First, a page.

The suburbs will have to wait a while before they catch up with the city when it comes to having reasonably priced civic amenities, say urban planners.
”Now, residential projects are coming up in the Outer Ring Road project areas,” says K P Subramanian, former professor at Anna University’s urban engineering department. Projects have been announced before the land acquisition was complete, he adds. “Most of these areas, including Oragadam and Sriperumbudur, don’t have water supply, sewerage system or health and recreation facilities. Here, housing projects come before development of social infrastructure as all you need is a road connection to your plot for permission to build mini-townships,” says M G Devasahayam, a trustee of SUSTAIN, an NGO in urban development.
The problem is compounded by the fact that development control rules meant for the city are being applied in suburbs. According to a CMDA official, a highrise is allowed if the approach road is of a certain width, the logic being that wider roads in the city will have stormwater drains, underground sewerage and electricity lines.
Planning permissions inside the Chennai Metropolitan Area (CMA) are based on whether the builder gets ‘No Objection’ certificates from Metrowater, electricity boards, traffic and fire services. However, a promoter building a 27-storeyed complex beyond Uthandi, outside CMA limits, will approach the directorate of town and country planning and local authorities who don’t thoroughly scrutinise the applications, says the official.
According to former CMDA chief planner Anantharanjan Das, it will take time before the law and market catch up with the fast-paced development in and around Chennai. “In the 1930s and 40s, the electric railway line was the only way to reach places like Tambaram. Sensing the development potential, people moved to suburbs along the railway line and areas like Nanganallur were carved out,” says Das. In the early days, the suburbs didn’t have tarred roads or amenities. The next wave of migration was to ECR that primarily attracted people with enough means to own cars to ferry them back to the city from their farm houses.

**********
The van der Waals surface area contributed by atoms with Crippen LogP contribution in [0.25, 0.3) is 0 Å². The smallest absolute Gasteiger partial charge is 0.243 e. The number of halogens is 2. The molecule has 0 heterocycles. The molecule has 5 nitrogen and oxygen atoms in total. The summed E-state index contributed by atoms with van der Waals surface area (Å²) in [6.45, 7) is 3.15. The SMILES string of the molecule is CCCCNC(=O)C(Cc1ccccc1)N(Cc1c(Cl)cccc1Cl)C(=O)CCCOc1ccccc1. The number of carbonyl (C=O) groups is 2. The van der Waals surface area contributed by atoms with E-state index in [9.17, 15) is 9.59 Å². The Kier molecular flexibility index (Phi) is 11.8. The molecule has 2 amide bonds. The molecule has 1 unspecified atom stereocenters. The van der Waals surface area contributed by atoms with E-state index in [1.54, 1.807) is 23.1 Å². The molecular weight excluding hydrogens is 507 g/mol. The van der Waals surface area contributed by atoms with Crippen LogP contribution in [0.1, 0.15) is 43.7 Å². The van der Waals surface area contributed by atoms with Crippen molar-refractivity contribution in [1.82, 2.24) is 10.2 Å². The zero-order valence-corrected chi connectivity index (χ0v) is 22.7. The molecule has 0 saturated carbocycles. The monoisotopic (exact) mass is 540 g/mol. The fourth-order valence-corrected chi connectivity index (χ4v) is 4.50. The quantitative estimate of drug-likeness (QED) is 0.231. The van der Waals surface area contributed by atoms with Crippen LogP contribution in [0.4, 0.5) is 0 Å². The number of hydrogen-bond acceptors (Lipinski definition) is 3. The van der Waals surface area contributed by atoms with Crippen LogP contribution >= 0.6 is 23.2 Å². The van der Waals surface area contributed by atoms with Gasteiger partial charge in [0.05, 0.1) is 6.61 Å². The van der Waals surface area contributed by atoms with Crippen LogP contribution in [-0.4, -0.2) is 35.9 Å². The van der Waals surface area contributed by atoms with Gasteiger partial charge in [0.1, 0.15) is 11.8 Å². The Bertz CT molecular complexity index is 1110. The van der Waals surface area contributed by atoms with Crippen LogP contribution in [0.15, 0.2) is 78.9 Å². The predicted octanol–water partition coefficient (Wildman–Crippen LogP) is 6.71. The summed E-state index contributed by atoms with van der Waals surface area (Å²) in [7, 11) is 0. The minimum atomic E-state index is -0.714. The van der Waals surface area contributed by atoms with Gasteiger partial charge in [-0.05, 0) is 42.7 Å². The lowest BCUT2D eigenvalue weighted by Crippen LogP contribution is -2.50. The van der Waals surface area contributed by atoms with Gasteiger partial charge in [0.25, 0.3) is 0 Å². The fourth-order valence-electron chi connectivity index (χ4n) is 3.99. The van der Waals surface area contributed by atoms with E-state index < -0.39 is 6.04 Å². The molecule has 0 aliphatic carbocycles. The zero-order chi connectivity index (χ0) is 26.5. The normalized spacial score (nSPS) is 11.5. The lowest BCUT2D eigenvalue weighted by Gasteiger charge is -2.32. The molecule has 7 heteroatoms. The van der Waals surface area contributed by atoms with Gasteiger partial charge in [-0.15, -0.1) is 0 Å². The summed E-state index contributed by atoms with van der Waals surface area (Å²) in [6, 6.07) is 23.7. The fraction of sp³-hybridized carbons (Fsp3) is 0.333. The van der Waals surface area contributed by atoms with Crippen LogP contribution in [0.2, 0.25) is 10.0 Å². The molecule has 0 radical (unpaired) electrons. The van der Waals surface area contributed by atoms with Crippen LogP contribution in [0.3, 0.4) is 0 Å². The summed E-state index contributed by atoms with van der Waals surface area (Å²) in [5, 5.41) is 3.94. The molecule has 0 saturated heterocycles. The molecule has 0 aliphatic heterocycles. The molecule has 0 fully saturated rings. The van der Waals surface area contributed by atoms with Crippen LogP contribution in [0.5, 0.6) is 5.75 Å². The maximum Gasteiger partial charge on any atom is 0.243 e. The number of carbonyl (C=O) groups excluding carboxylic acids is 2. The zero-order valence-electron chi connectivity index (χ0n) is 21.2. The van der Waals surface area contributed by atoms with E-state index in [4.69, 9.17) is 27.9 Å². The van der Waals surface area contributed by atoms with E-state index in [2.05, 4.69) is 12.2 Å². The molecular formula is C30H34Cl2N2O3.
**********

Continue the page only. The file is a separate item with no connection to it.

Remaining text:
The development of the IT Corridor again saw middle class families moving to the suburbs. “The accumulated development of last 30 years happened in the space of 10 years,” says Das, who along with his team prepared an infrastructure plan for the IT Corridor up to Siruseri in 2000. Now, projects are going beyond Melmaruvathur along NH45, Maraimalai Nagar and Chengalpet in Kancheepuram. It is a market economy where developers can’t be held responsible for providing social infrastructure. “The market will catch up with the pace. Koot Road that connects southern suburb Madipakkam with Medavakkam resembles a mini-T Nagar with its shops. The situation will improve the government acts,” he says. It is also up to the government, which collects `100 per sqft as infrastructure charge from builders, to prepare a development plan and implement it, he says.
Source: The Times of India, Chennai